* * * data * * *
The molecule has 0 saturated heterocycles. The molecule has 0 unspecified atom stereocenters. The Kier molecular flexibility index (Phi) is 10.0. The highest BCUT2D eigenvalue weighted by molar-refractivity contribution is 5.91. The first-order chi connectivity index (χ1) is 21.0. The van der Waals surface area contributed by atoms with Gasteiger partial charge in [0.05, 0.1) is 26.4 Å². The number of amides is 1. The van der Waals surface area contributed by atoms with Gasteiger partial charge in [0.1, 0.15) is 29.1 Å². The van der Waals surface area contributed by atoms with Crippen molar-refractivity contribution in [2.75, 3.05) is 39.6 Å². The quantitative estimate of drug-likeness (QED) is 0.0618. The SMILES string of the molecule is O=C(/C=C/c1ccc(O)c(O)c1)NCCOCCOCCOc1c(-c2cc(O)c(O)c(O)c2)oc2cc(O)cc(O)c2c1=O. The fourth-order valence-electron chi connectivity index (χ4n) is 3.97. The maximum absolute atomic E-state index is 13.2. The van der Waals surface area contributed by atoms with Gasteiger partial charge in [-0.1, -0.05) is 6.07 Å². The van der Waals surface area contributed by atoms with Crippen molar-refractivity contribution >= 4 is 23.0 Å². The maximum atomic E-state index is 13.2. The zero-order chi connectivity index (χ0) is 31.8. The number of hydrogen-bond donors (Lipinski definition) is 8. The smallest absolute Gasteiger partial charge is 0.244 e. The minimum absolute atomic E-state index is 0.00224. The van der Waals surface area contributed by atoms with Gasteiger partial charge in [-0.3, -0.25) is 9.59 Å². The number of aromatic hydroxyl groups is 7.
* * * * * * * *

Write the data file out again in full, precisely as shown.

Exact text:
The molecule has 0 saturated heterocycles. The molecule has 0 unspecified atom stereocenters. The Kier molecular flexibility index (Phi) is 10.0. The highest BCUT2D eigenvalue weighted by molar-refractivity contribution is 5.91. The first-order chi connectivity index (χ1) is 21.0. The van der Waals surface area contributed by atoms with Gasteiger partial charge in [0.05, 0.1) is 26.4 Å². The number of amides is 1. The van der Waals surface area contributed by atoms with Gasteiger partial charge in [0.1, 0.15) is 29.1 Å². The van der Waals surface area contributed by atoms with Crippen molar-refractivity contribution in [2.75, 3.05) is 39.6 Å². The quantitative estimate of drug-likeness (QED) is 0.0618. The SMILES string of the molecule is O=C(/C=C/c1ccc(O)c(O)c1)NCCOCCOCCOc1c(-c2cc(O)c(O)c(O)c2)oc2cc(O)cc(O)c2c1=O. The fourth-order valence-electron chi connectivity index (χ4n) is 3.97. The maximum absolute atomic E-state index is 13.2. The van der Waals surface area contributed by atoms with Gasteiger partial charge in [-0.1, -0.05) is 6.07 Å². The van der Waals surface area contributed by atoms with Crippen molar-refractivity contribution >= 4 is 23.0 Å². The maximum atomic E-state index is 13.2. The zero-order chi connectivity index (χ0) is 31.8. The number of hydrogen-bond donors (Lipinski definition) is 8. The smallest absolute Gasteiger partial charge is 0.244 e. The minimum absolute atomic E-state index is 0.00224. The van der Waals surface area contributed by atoms with Gasteiger partial charge in [-0.3, -0.25) is 9.59 Å². The number of aromatic hydroxyl groups is 7.